Scotland Continues to Wow

Scotland celebrates the 'Year of Innovation, Architecture, and Design' and invites meeting groups to join

Glasgow tower skyline

Following the Year of Sport in 2014, when Scotland hosted golf's Ryder Cup and the Commonwealth Games, 2015 was the Year of Food and Drink, bringing in more than $1.2 billion from tourists. This year is the Year of Innovation, Architecture, and Design.

Those are three subjects Scotland could probably separate out into more than one year. For innovation, look to James Watt's steam engine, the bicycle, Alexander Fleming's penicillin, and the big one: Adam Smith's The Wealth of Nations, aka The Bible of Capitalism.

As for architecture and design, a day walking through Edinburgh and Glasgow will show clearly why these could fill a year of their own. Take the Royal Mile, stretching between Edinburgh Castle and the Palace of Holyrood House. Now sadly damaged by a 2014 fire, the Glasgow School of Art, designed by Charles Rennie Mackintosh, was one of the city's masterpieces, but is beginning a long restoration. The city has embraced modern design as well: Take a tour of the Clyde's splendid bridges, the recently expanded Scottish Exhibition and Conference Centre (SECC), and modern master Zaha Hadid's magnificent Riverside Museum (site of the Museum of Transport), which opened along the river in 2011 with an eye towards hosting public and private events indoors and out.

But there's plenty new happening in the MICE market, as visitor numbers rose above the pre-recession level in 2014, says Richard Knight, VisitScotland's marketing manager for the Americas. "We have recovered and are growing."

Last year, more than $10 billion in tourism projects were under way. And air connections are growing rapidly as new airlines are entering the Scottish market, says Knight, who notes, "New airlines are coming in because we keep the planes full."


Two More Players Step Up
While Edinburgh and Glasgow are the two major meeting, conference, and incentive cities, Aberdeen is ready to tee off with a new, half-billion-dollar replacement for its aging Aberdeen Exhibition and Conference Centre (AECC). Set to open in 2018, the state-of-the-art venue will feature 506,000 square feet of flexible exhibition space, a 12,500-capacity arena with a moveable stage, 21 breakout rooms, a club lounge, six banqueting suites, an on-site energy center, and a four-star, 200-room, attached headquarters hotel.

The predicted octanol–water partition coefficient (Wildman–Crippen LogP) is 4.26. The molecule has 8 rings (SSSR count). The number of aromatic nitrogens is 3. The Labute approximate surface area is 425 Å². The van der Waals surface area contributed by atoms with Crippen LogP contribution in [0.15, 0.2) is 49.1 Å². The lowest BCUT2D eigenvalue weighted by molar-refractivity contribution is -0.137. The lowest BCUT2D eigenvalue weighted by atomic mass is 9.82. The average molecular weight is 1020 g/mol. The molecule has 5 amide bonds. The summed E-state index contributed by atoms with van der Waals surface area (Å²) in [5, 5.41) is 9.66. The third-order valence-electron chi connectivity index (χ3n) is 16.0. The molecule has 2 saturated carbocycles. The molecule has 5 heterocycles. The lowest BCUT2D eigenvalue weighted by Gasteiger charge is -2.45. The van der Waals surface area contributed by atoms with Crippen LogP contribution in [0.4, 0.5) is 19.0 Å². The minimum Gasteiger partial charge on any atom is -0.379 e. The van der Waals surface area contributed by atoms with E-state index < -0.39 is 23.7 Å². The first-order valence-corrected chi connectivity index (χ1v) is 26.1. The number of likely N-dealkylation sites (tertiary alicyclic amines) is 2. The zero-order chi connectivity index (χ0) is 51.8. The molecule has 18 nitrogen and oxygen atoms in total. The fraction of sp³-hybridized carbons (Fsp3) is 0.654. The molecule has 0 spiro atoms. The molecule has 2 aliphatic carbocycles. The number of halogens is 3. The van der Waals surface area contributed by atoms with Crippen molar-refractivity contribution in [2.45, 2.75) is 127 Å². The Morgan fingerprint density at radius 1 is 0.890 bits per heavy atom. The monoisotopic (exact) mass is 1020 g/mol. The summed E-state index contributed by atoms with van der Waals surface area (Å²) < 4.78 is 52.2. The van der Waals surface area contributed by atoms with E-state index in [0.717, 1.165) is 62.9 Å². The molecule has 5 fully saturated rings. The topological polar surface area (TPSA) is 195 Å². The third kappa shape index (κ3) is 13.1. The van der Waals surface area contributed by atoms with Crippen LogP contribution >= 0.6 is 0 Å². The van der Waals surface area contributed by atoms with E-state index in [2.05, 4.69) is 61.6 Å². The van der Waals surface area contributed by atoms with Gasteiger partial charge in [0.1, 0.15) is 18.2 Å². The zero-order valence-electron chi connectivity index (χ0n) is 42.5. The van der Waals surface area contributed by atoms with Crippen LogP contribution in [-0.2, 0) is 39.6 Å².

While Aberdeen is upping its game, Inverness and Loch Ness have gotten together to join the MICE game. About eight miles apart, the two destinations last year formed the Inverness Loch Ness Tourism Business Improvement District (TBID), the first of its kind in the U.K., with more than 450 members. It has created a new MICE website, www.visitinvernesslochness.com/conferences.

"We are just now embracing and focusing on MICE business, and this is the first time the two destinations have worked together on this," says Alan Rawlinson, the TBID's business tourism manager. "Our biggest capacity venue holds 840, and the ideal size is 200-300 for a meeting and 50-150 for incentives."

Along with spectacular scenery, cuisine, and Highland distilleries (Inverness is called the Gateway to the Highlands), it is home to a pair of very famous venues: the 14th-century Cawdor Castle -- as in Macbeth, Thane of Cawdor -- and Culloden Battlefield -- as in Braveheart. And Loch Ness has beautiful scenery and outdoor activities like hiking, canoeing, sailing, fishing, and, of course, trying to spot Nessie looking back at you.


Edinburgh Attractions
Off in Edinburgh, the massive expansion of the EICC, which doubled in size in 2013, is really paying off, says Amanda Wrathall, its sales and marketing director. The new, 21,500-square-foot expansion features a glass atrium, high-end lighting, and the 17,200-square-foot Lennox Suite, which can host up to 2,000 people in a tiered auditorium, or 1,400 in a flat-floored banqueting and exhibition format. Or really any other layout you can imagine, thanks to a computer-controlled moving floor that can transform from one extreme to the other in just 40 minutes, Wrathall says. "We are seeing the benefit as [planners] see what it can do," she adds. "We are now seeing the ability to have two conferences at the same time."

The city also has a strong conference ambassador's program, providing connections to the city's famed universities, finance and insurance companies, and its growing space industry, among others, she adds.



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This article appears in the April 2016 issue of Successful Meetings.